Ophthalmology & Down Syndrome Abstracts
Invest Ophthalmol Vis Sci 42 (1): 55-63 (2001 Jan)
Cregg M, Woodhouse JM, Pakeman VH, Saunders KJ, Gunter HL, Parker M, Fraser WI, Sastry P.
Department of Optometry and Vision Sciences, Cardiff University, Wales, United Kingdom
PURPOSE: To examine the relationship between defective accommodation and refractive errors in children with Down syndrome. METHODS: Children with Down syndrome aged 4 to 85 months were seen at their homes as part of an ongoing study of visual development. Seventy-five children contributed cross-sectional data and 69 children longitudinal data. Accommodation was measured using a modification of Nott dynamic retinoscopy technique, and refractive error measurements were obtained using Mohindra retinoscopy. RESULTS: Accommodation was poor, regardless of the refractive error present. The total accommodation produced by the children was related to the refractive error at the time of the test, with the degree of accommodation deficit increasing with the amount of positive refractive error. The longitudinal results showed that although children with Down syndrome did not accommodate accurately, the amount of accommodation elicited did not reflect their maximum amplitude of accommodation. Each child showed a consistent degree of underaccommodation for a given stimulus. Spectacles to correct hypermetropia did not improve the accommodative response. CONCLUSIONS: In children with Down syndrome, underaccommodation is substantial, even when there is no, or a fully corrected, refractive error. The accommodation system of children with Down syndrome may have the physical capacity to respond to a given stimulus, but the neural control of the system has an anomalous set point. Spectacles do not remedy the situation. This has important implications, especially for children in a learning environment, because near vision is consistently out of focus.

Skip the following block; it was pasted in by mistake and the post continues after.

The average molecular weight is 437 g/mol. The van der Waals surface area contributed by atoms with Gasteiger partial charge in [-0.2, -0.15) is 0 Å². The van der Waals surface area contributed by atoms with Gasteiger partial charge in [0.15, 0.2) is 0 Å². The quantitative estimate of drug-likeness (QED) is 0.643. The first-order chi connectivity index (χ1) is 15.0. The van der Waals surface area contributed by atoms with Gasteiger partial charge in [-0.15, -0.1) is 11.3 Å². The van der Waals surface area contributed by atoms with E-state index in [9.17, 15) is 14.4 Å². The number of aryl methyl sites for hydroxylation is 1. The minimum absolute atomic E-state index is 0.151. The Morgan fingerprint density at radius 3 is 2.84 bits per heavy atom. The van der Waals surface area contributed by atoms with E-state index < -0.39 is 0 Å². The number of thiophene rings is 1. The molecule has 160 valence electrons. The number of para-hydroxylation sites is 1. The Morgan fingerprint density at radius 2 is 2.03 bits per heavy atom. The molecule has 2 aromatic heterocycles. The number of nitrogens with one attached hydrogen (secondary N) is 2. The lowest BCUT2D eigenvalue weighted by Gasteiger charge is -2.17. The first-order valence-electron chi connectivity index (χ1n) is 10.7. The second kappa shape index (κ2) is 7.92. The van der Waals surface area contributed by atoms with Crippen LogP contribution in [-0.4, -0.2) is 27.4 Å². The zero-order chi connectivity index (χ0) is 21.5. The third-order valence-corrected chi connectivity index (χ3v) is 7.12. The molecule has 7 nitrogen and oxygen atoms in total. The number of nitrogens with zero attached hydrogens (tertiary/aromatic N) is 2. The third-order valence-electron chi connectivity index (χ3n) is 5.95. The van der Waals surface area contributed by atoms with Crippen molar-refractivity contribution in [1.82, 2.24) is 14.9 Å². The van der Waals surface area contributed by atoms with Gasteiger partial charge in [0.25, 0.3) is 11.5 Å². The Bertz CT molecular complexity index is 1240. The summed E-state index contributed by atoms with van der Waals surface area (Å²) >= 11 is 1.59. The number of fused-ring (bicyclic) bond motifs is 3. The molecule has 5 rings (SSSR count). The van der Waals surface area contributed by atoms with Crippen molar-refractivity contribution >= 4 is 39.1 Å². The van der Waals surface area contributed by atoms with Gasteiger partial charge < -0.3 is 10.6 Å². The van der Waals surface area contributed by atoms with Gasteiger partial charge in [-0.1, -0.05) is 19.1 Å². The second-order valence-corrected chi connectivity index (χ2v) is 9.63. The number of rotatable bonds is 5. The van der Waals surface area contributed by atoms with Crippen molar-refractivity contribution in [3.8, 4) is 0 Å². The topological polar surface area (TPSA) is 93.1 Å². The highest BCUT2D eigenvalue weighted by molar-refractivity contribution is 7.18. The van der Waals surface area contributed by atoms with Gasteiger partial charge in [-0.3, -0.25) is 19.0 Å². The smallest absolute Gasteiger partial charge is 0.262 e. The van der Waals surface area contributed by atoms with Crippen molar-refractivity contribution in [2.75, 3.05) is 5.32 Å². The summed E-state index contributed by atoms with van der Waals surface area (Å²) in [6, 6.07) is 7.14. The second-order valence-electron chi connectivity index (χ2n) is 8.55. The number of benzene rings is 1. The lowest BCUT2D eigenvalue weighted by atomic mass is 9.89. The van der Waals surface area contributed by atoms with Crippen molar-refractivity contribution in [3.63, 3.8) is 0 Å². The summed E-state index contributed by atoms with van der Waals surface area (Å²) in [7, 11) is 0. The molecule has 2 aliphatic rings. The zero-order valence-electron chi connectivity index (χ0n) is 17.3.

Pediatr Neurol 16 (4): 311-4 (1997)
Ocular Abnormalities in Down Syndrome: An Analysis of 140 Chinese Children
Wong, V; Ho, D
One hundred forty Chinese children with Down syndrome (DS) treated in the Child Assessment Centre of the Duchess of Kent Children's Hospital in Hong Kong between 1985 and 1996 underwent a detailed ophthalmologic evaluation, including test of visual acuity by behavioral testing or retinoscopy, determination of ocular motility, visual field examination, binocular examination for strabismus, determination of near point convergence and pupillary reflex, and/or slit lamp bimicroscopy and ophthalmoscopy to assess ocular health. Only 43 children (31%) had no ocular abnormalities. The overall incidence of ocular abnormalities was 69%, and included refractive error (58%), strabismus (20%), nystagmus (11%), blepharitis/conjunctivitis (7%), lens opacities (4%), and glaucoma (0.7%). No child had Brushfield spots or keratoconus. The incidence of refractive errors increased with increasing age and nearly doubled at school age. As compared with white children with DS, the Chinese children with DS exhibited a higher incidence of refractive error and a similar incidence of lens opacities but a lower incidence of strabismus, nystagmus, blepharitis, Brushfield spots, and keratoconus. Regular visual surveillance, especially of visual acuity, in children with DS as they mature is important in preventing amblyopia.
Pa Med 99 (Suppl): 67-70 (1996 Mar)
Ocular Manifestations in Down Syndrome
Down syndrome patients have characteristic ocular findings and associated problems and should have periodic ophthalmologic examinations. The ocular abnormalities of Down syndrome are, for the most part, amenable to treatment and significant visual loss should rarely occur in these patients. Early recognition and treatment will minimize added problems of visual deprivation and permit the patient with Down syndrome to function at his or her highest level of potential.